In the first year of study, they might enroll in courses like Data Decisions, which aims to strengthen their statistical analytical skills, and Leading People, which introduces various strategies for motivating and influencing clients, employees, and target consumers.

Already working in the business world and looking to learn new skills or achieve a higher leadership role? 

The evening and weekend MBA options may be ideal for your schedule. Cohorts of 70 students earn their MBA in as little as 2.5 years, though they can take up to five.

8. Yale School of Management (New Haven, CT)

Yale School of Management
HOUYIMIN, Edward P. Evans Hall , CC BY-SA 4.0

Students enrolled in Yale’s prestigious two-year MBA program spend the first year immersed in core classes and the second year delving into electives tailored to their specific interests. 

In the first year, for example, students will learn accounting basics, bone up on probability modeling, and role-play complex negotiation skills. 

The ‘Raw’ Case Approach is a cornerstone of the Yale SOM curriculum. 

Such cases, like the SELCO case, prompt students to examine a real-life business dilemma, meet with stakeholders, evaluate products and services, and perform other tasks in order to propose solutions.

Another unique initiative – the Silver Scholar Program – positions students in full-time work practicums where they will gain invaluable business acumen. 

They spend their first year building foundational skills before entering the work year, then returning to campus for the culminating activities of the MBA.

7. MIT Sloan School of Management (Cambridge, MA)

MIT Sloan School of Management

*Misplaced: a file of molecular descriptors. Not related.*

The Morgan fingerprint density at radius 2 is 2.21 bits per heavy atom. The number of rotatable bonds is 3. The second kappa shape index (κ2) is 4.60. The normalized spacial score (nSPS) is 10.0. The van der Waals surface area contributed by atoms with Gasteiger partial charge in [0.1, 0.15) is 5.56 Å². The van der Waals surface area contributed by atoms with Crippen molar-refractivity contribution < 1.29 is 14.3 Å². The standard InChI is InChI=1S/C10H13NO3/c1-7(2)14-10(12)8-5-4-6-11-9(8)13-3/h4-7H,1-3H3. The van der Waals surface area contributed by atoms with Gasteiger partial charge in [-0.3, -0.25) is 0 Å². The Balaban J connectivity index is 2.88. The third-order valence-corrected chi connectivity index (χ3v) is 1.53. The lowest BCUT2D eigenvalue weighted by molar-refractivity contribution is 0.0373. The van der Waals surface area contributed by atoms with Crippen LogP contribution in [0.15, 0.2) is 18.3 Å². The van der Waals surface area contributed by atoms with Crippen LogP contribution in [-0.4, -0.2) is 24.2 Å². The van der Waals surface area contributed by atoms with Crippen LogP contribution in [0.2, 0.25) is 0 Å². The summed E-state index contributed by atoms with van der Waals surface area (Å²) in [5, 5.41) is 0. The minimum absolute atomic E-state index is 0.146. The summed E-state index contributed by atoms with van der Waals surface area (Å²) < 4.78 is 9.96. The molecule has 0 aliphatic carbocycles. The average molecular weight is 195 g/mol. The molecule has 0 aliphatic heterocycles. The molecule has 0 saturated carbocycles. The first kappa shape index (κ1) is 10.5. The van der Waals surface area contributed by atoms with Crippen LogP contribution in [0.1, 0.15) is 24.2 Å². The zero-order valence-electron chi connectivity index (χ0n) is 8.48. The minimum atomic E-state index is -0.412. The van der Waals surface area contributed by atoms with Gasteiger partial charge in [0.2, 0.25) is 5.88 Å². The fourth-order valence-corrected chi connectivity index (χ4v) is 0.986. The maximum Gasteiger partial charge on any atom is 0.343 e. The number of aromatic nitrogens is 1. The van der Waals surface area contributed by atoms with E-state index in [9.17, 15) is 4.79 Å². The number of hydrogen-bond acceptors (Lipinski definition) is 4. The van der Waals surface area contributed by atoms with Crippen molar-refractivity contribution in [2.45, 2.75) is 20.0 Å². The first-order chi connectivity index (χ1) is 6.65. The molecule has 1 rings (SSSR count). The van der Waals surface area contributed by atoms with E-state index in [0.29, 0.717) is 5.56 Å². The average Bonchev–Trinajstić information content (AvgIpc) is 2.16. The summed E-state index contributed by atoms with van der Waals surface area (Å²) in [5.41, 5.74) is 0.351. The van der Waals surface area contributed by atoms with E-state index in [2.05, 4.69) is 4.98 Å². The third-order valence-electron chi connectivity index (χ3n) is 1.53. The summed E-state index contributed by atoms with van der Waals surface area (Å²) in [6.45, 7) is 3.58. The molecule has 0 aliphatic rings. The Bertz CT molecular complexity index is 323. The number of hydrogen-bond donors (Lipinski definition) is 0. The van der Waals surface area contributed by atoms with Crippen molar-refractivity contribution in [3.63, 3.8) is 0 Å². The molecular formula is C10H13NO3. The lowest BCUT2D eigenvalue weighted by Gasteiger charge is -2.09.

MIT Sloan – Public domain photo by Daderot via Wikimedia Commons

If you think MIT’s reputation is founded on its technology programs alone, think again! 

The Sloan School of Management enrolls nearly 1,300 students across 11 degree and non-degree programs for aspiring and proven business leaders and everyone in between. 

Alumni have founded companies like HubSpot, Zipcar, and E*Trade, to name a few; additionally, various Fortune 500 companies have offices only minutes from campus, which sets students up to secure one-of-a-kind internships. 

One perk for international students, in particular, is the chance to extend their studies by two years after graduating.

During the MIT Sloan Intensive Period, MBA candidates pause their course sequence to participate in hands-on activities like ethics workshops and leadership challenges for an inclusive world. Independent Activities Period (IAP) takes four weeks in January, wherein MIT MBA candidates can pursue special interests outside their degree program. 

6. Columbia Business School (New York, NY)

Students from more than 123 countries gravitate to the Columbia Business School, which centers its curriculum on current topics like 21st-century finance, sustainability, and digital transformation. 

More than 725 alumni start-ups (like Beyond Meat) originated in the halls of Columbia, and 95% of the school’s MBA graduates secure employment within three months of concluding their degrees.

Columbia’s emphasis on technology exposes students to AI and machine learning, as well as different coding languages. 

The Heilbrunn Center for Graham & Dodd Investing challenges students to determine how to best (carefully) capitalize on emerging blockchain and cryptocurrency trends.